By Cynthia Morris
I’ve been accused of being ‘too much’ all my life.
Too loud, too fast, too smart, too multi-talented, too audacious.
I’ve never been able to live according to that external standard of ‘just right’.
Artists are often ‘too much’.
It’s the job of the artist and writer to reflect what they see and feel. This expression of their art and talents must be larger than life.
The trouble is, our expression doesn’t always jibe with what’s going on in the ‘normal’ world.
Once creative people stop trying to calibrate their expression to a ‘norm’ they can thrive more easily.
I was once coaching a client about her talents and how she could best express them. It became clear to us that she was a larger-than-life personality, and that her talents required a bigger stage than she was currently occupying.
> Continued in her article Too Much, Not Enough – Why Creative People Shouldn’t ‘Tone It Down’
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Also see more articles by Cynthia Morris
Book: Create Your Writer’s Life: A Guide to Writing With Joy and Ease by Cynthia Morris.
High ability people often, even typically, have personality characteristics that include high intensity or excitability.
Polish psychiatrist and psychologist Kazimierz Dabrowski developed a theory of personality and emotional development that is often applied toward understanding the psychology of extra intelligent and intense, gifted and talented individuals. One aspect of his Theory of Positive Disintegration is the concept of unusual intensity and reactivity, which he called overexcitability.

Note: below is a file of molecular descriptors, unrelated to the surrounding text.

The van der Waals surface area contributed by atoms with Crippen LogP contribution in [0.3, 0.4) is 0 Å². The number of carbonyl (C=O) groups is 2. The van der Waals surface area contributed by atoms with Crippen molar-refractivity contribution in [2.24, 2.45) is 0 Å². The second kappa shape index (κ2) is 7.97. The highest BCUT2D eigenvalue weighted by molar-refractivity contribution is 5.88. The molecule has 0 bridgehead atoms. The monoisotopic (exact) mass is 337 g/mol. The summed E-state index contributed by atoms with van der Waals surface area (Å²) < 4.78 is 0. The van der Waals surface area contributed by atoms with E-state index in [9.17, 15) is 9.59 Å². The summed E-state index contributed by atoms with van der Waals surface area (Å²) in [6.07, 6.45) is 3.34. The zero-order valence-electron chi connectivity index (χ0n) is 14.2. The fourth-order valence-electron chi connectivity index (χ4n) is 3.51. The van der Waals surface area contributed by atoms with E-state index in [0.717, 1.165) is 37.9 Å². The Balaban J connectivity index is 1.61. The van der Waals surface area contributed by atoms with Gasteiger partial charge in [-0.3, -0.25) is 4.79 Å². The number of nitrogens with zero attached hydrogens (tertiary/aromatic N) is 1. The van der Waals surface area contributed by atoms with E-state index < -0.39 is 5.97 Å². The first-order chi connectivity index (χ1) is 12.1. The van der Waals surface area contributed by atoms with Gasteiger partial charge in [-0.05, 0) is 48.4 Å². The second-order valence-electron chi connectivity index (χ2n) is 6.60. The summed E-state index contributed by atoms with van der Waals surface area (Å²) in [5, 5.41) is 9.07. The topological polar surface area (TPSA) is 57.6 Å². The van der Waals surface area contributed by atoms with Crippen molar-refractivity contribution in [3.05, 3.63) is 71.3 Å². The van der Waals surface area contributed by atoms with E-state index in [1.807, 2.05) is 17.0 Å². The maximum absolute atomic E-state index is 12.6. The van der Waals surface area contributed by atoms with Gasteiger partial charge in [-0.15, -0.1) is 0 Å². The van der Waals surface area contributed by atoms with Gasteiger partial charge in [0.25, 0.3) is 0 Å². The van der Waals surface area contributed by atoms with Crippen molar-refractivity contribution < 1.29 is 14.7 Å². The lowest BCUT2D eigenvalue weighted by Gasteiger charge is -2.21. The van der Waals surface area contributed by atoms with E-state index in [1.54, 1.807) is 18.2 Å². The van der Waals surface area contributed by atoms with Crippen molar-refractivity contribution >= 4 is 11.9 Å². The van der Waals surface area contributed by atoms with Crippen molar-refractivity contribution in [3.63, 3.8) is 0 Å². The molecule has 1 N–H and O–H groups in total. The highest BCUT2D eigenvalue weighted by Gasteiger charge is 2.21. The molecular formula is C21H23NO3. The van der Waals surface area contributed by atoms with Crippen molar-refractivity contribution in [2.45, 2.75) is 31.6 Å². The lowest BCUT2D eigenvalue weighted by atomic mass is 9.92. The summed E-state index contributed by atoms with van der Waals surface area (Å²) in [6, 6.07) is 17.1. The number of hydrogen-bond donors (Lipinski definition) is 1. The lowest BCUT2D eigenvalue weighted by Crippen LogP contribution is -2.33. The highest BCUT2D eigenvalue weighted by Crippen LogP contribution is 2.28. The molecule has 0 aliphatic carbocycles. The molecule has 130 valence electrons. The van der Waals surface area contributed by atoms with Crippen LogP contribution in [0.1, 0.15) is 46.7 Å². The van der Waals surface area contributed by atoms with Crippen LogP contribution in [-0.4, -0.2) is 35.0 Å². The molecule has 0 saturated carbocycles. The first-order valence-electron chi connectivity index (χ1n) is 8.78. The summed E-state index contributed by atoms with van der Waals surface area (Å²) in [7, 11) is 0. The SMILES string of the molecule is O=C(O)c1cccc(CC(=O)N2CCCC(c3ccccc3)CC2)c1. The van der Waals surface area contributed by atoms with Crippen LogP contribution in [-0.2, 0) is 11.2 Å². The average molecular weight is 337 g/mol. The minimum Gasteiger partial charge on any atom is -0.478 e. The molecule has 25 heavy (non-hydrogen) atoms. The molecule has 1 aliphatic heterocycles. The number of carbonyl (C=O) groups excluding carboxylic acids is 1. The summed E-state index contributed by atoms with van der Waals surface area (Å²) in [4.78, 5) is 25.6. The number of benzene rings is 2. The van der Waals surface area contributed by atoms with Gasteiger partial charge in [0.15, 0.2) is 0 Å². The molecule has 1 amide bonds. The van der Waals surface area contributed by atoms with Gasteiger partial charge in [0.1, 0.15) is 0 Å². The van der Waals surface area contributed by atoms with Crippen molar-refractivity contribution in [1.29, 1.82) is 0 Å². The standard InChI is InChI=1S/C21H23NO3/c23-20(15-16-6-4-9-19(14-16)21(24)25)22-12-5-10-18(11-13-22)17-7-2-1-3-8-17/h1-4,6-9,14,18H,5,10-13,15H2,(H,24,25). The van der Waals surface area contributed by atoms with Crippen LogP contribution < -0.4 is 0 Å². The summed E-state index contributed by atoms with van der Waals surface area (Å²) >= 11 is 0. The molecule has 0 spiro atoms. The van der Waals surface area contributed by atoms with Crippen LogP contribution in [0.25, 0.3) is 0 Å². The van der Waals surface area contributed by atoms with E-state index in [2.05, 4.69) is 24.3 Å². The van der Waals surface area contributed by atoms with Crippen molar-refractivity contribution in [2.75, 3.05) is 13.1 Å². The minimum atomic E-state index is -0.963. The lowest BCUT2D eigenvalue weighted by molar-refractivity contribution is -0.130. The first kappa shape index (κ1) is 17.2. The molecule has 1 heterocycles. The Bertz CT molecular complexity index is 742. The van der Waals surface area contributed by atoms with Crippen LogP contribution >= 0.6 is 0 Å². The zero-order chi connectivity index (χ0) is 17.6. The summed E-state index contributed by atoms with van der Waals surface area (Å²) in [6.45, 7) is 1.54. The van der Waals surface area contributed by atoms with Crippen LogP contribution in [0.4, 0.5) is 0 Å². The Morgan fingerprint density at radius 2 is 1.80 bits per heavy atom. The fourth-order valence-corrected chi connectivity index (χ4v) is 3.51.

From the “Intensity” section of one of my books: “Developing Multiple Talents.”
[Photo: Jodie Foster once commented about Russell Crowe, “He has that glacier intensity.” – From post: Working With Your Intensity Through Creative Expression.]
Thanks to Cynthia Morris for her enthusiastic review of my book:
“Packed full of insights and resources for the creative life, Developing Multiple Talents offers new ways to thrive as a creative person. Douglas Eby addresses many of the issues we face – fear, lack of confidence and focus – allowing the creative person to feel understood and ultimately empowered. Normalizing the challenges in the creative process provides a huge step toward coping with those challenges.
“Douglas’s book gives readers a resource for understanding and accepting our problems and our gifts. I highly recommend Developing Multiple Talents as a resource for anyone who wants to understand the psychology behind our creative drive.”
One example of an artist and intensity:
Julie Harris: “My mother used to say to me, ‘But you’re so dramatic.’ Yes, I’d say, that’s what I’m supposed to be. Life is dramatic, all the time, much more than on stage.”
Harris also commented: “Some people asked me, ‘Why do you have to cry so much in ‘The Last of Mrs. Lincoln?’ [a play in which she played Mary Todd Lincoln at the end of her life].
“My answer was that she was always crying. She couldn’t speak of her children who died, without crying. And after the assassination, her whole life was gone. She clung to the pain. As actors, that’s what we deal with.”
[From “Julie Harris, Celebrated Actress of Range and Intensity, Dies at 87” By Bruce Weber, New York Times August 24, 2013.]
Harris commented about one of her most famous roles: “After playing, or more correctly transforming myself into, Emily Dickinson for twenty-five years, I am still awed by her. She was a free soul and an eccentric. For her, words were life; sacred beings, phosphorescence. To find that light within — that’s the genius of poetry.”
From book: Wise Women: A Celebration of Their Strength, Spirit, and Grace by Joyce Tenneson.
Also see post: Pain and suffering and developing creativity – The tortured artist mythology is an ancient and enduring notion: The idea that art depends on suffering, and artists are likely to be fraught with suffering and dark emotions, and even need their pain to create. But a number of artists say that is a wrong idea.
And see multiple posts on the topic of Intensity.